Roadside threw a luncheon today for Arbitrage star and
possible Best Actor nominee Richard Gere at
Mozza (641 N. Highland Avenue). Gere delivers one of his
career-best performances in Nicolas Jarecki‘s
film, but yes, the Best Actor field is very crowded this year. But
the equation is (a) Gere is exceptional in Arbitrage plus
(b) he’s also been humping it hard and long and honorably for 35
years now, so give it up for the guy.
Arbitrage star Richard Gere at Pizzeria Mozza — Friday,
11.30, 12:55 pm.
For some reason Robert Pattinson showed up toward the end of the
luncheon. I’m taller than he is. He has a kind face and a warm
smile, but his eyes kinda blank out when...
A passel of “welcome back from Vietnam” screeners sitting on my dining-room table when I got in just before noon. No Les Miz although I’ve been told it would be here, or that it’s been mailed at least.
Tokyo is an architecturally dull, dull town. This section (a couple of miles east of downtown) looks a lot like Cleveland or Joliet, only less cultured. There are some city streets you can gaze at from inside a passing train and say “wow, look at that!” or “hey, that’s cool.” You can sense the history and the flavor and the intrigue. No such luck with Tokyo.
The misty rain and dense fog covering Los Angeles delayed the landing of my flight from Tokyo…so? I’m now in a cab on La Cienega, thinking once again of that Charles Bukowski line about how “the stink of L.A. gets into your bones.” I was lucky enough to chat with Bukowski for 90 minutes or so when I was writing the press notes for Barbet Schroeder‘s adaptation of Barfly. His spirit lives on at Hollywood Elsewhere, as far as it goes. Back then it was Bukowski; today it’s Bomowski.
The United Nations General Assembly voted overwhelmingly Thursday “to upgrade Palestine to a nonmember observer state of the United Nations, a triumph for Palestinian diplomacy and a sharp rebuke to the United States and Israel,” says a N.Y. Times report. The naysayers were the U.S. , Israel, the Czech Republic, Panama and an assortment of nickle-and-dime Pacific Island nations. The vote passed 138-9 with 41 abstentions.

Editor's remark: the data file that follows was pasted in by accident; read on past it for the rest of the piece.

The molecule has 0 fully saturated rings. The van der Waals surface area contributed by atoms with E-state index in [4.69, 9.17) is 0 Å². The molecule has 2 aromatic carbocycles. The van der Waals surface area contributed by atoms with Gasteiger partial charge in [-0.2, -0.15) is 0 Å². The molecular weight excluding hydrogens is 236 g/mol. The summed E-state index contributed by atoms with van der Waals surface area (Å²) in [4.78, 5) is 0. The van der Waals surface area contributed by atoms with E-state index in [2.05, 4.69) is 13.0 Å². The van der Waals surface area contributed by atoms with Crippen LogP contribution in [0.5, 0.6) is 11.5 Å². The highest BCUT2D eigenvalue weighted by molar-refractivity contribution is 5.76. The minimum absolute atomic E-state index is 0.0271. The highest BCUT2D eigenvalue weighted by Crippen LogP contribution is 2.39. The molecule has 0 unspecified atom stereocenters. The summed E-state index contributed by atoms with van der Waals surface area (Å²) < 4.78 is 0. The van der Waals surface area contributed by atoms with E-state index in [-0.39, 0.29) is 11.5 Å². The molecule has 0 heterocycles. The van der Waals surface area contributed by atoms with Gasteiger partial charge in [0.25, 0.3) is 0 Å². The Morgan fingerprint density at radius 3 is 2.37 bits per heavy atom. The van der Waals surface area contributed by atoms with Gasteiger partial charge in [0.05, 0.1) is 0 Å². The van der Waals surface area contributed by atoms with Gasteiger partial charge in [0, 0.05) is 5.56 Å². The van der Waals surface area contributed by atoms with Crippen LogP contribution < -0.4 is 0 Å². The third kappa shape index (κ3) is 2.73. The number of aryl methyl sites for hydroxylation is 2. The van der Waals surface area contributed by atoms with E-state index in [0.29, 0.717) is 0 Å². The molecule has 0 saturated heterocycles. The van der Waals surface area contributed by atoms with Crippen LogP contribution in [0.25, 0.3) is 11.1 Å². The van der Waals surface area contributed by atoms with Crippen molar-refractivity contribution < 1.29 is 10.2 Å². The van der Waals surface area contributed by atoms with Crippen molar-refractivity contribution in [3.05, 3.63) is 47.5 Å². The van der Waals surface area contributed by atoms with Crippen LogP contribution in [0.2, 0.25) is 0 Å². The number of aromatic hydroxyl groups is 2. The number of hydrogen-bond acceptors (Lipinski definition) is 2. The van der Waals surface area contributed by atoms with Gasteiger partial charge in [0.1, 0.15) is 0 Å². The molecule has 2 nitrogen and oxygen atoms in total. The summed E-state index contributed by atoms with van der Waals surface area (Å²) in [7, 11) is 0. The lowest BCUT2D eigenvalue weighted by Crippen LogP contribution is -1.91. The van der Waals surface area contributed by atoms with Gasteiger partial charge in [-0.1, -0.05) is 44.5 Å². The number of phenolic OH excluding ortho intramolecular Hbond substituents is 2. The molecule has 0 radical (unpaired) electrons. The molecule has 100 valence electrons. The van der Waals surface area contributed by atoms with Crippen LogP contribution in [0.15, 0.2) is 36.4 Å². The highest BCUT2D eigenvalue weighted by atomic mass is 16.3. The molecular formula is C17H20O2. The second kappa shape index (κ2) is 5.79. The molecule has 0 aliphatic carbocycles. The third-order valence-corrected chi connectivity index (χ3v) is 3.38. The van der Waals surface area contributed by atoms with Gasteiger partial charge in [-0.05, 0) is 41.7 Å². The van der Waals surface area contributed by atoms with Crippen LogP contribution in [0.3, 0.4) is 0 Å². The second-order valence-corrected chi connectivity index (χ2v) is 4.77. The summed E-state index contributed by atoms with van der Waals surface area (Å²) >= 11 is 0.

I’m sitting here stranded in Tokyo and doing my best to deny it.
And I’m really hating the puerile Japanese daytime TV programming
that I’m watching. This culture is drunk on helium emotions and
attitudes. They’re like six year olds. But all the
way from Tokyo I can almost smell what will happen Monday morning
when the New York Film Critics
Circle vote for Best Picture, and I haven’t even seen Zero
Dark Thirty so what do I know? But I think they’ll go for it
I think the NYFCC’ers will want to go hard and real as a swing
away from the intense emotionality of Les Miserables, and
the consensus is that Zero Dark Thirty is sharp and hard
and austere. It also contains an allegedly stirring lead
performance by Jessica Chastain, who may even beat
out Silver Linings‘ Jennifer
It’s now 9:15 am Tokyo time on Friday (or 4:15 pm LA time on
Thursday), and the sooner I’m out of here the better. My
Narita-to-LAX flight leaves at 5:10 pm (or 12:10 am LA time on
Friday). The flight arrives at 9:50 am or nine and a half hours
after departing. That’s funny as last week’s LAX-to-Honolulu flight
was six hours and Honolulu-to-Tokyo was eight hours so I thought
Tokyo-to-LA might be 12 hours or thereabouts. I hate being stuck in
a fuselage for lengthy periods but I guess nine and a half hours
isn’t so awful.
I go right to a Richard GereArmitage
lunch at 12:30 pm on Friday, and then back for a nap and then off
to a 6 pm screening of The Hobbit in 48
fps on the Warner lot. (For me 48 fps isThe Hobbit as I’m not invested in Tolkien realms in the
slightest.) And then I’m doing Zero Dark Thirty screenings
on Saturday and Sunday...
This Hollywood Reporter Directors’ Roundtable is worth an hour of your time. Talk to certain pulse-takers and they’ll tell you Tom Hooper and Les Miserables are about to experience a turn in the road. David O. Russell is kicking it now like never before. Nobody knows what’s coming from Quentin Tarantino‘s Django Unchained, but I can guess. Ang Lee has the “job very well done but no Oscar take-home” vote. Ben Affleck wants to rally back to where he and Argo were six weeks ago. Gus Van Sant‘s Promised Land…no comment until I see it.